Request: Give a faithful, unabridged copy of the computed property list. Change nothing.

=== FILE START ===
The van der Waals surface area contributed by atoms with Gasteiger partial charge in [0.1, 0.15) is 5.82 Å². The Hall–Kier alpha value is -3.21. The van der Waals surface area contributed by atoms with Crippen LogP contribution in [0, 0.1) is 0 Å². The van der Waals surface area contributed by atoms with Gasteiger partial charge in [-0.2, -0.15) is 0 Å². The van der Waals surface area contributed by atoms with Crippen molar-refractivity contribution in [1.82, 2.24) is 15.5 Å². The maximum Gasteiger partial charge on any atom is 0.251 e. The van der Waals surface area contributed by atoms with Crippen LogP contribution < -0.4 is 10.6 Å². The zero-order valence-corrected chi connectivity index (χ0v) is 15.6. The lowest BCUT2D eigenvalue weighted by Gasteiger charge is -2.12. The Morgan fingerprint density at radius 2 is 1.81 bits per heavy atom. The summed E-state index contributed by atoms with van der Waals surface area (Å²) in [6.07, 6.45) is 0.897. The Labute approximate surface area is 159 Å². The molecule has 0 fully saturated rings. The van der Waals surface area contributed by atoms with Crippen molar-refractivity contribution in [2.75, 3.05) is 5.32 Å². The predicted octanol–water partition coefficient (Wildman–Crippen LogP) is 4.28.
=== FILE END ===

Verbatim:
The van der Waals surface area contributed by atoms with Gasteiger partial charge in [0.1, 0.15) is 5.82 Å². The Hall–Kier alpha value is -3.21. The van der Waals surface area contributed by atoms with Crippen LogP contribution in [0, 0.1) is 0 Å². The van der Waals surface area contributed by atoms with Gasteiger partial charge in [-0.2, -0.15) is 0 Å². The van der Waals surface area contributed by atoms with Crippen molar-refractivity contribution in [1.82, 2.24) is 15.5 Å². The maximum Gasteiger partial charge on any atom is 0.251 e. The van der Waals surface area contributed by atoms with Crippen LogP contribution < -0.4 is 10.6 Å². The zero-order valence-corrected chi connectivity index (χ0v) is 15.6. The lowest BCUT2D eigenvalue weighted by Gasteiger charge is -2.12. The Morgan fingerprint density at radius 2 is 1.81 bits per heavy atom. The summed E-state index contributed by atoms with van der Waals surface area (Å²) in [6.07, 6.45) is 0.897. The Labute approximate surface area is 159 Å². The molecule has 0 fully saturated rings. The van der Waals surface area contributed by atoms with Crippen molar-refractivity contribution in [2.75, 3.05) is 5.32 Å². The predicted octanol–water partition coefficient (Wildman–Crippen LogP) is 4.28.